Landing a 5-star recruit who already projects as a first-rounder in the NBA Draft almost always brings unrealistic expectations from the fan base. Any mention of Romeo Langford to this day will bring out the fans who call him a bust despite the fact that he was the top freshman scorer in the Big Ten and IU leader at 16.5 points per game despite playing with a dislocated thumb.
What Mgbako ultimately delivers for IU next season might just depend on whether they add another scoring guard to the roster. Without another addition IU will lean on him heavily for production from the wing. In any event, it won’t be surprising if he produces a double-digit scoring average next season and at least puts himself in the conversation for Big Ten Freshman of the Year.
The forgotten men
With all the buzz surrounding Ware and Mgbako, and the return of a high-profile player like Reneau, it’s easy to lose sight of the rest of Indiana’s 2023-24 frontcourt options. The Hoosiers have some intriguing pieces to work with. Collectively this group should be a real strength of the team.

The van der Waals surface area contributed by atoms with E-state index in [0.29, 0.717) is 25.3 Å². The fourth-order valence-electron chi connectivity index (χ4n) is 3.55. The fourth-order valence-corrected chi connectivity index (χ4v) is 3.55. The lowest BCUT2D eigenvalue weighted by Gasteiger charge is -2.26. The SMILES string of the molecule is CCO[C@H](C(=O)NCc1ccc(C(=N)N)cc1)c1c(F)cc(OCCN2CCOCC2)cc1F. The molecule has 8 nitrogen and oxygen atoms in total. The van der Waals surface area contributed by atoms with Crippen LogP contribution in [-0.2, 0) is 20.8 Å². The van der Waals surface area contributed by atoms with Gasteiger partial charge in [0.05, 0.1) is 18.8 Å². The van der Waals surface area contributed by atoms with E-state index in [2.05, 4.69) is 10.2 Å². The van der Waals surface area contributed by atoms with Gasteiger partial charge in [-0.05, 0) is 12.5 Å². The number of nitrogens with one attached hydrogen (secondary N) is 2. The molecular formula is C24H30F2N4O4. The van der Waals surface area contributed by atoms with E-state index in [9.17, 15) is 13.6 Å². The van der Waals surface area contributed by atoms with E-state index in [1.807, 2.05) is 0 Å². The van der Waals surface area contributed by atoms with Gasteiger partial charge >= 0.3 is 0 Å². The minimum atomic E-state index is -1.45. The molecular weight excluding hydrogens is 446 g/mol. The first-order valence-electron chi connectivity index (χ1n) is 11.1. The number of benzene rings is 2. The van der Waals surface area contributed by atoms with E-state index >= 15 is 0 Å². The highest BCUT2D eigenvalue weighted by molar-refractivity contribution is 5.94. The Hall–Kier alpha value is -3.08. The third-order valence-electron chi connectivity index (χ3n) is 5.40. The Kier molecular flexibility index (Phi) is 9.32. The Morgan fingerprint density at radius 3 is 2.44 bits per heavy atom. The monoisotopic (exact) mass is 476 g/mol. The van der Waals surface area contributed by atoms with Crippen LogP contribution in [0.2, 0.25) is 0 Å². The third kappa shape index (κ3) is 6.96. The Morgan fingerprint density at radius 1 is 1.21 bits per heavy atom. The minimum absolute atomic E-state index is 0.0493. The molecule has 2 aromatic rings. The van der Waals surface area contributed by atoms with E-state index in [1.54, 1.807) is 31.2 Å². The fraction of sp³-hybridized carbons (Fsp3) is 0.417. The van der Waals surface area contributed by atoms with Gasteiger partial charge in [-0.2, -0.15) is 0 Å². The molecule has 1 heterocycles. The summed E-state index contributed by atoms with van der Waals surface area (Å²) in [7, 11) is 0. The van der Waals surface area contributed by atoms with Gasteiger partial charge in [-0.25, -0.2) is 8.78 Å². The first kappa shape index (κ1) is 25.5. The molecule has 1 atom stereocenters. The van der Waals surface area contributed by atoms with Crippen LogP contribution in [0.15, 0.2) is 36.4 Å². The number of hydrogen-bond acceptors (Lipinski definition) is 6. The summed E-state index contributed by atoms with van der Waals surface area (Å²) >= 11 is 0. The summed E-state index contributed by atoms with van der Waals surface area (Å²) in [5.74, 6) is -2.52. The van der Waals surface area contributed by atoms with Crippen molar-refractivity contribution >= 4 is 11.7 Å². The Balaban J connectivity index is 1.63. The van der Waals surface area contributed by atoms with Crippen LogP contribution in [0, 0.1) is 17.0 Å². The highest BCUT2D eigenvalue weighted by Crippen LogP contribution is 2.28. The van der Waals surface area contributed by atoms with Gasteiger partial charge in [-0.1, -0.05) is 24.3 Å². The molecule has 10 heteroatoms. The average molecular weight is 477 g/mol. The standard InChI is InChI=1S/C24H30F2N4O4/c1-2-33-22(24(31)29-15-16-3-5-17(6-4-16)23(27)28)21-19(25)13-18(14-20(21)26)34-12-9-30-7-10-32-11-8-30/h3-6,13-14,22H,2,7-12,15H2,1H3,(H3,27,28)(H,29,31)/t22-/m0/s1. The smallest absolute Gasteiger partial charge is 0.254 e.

It isn’t clear when 6-foot-7 Kaleb Banks will break out at the high major level, but he showed enough last season to lead you to believe he can be a key contributor at some point. A modern, versatile combo-forward, Banks is no doubt highly motivated this offseason after the addition of a similar player in Mgbako.
Few teams will be able to claim a second-team All-MAC player as their backup-center, but that’s what IU has in 6-foot-9 Ball State transfer Payton Sparks, and they get the added luxury of a guy who is thrilled to be in Bloomington.
Miami transfer forward 6-foot-9 Anthony Walker fills a real need for IU, with length and athleticism to guard multiple types at the forward position. There will likely come a time next year when the Miami transfer plays a key role on the defensive end against a versatile play-making forward.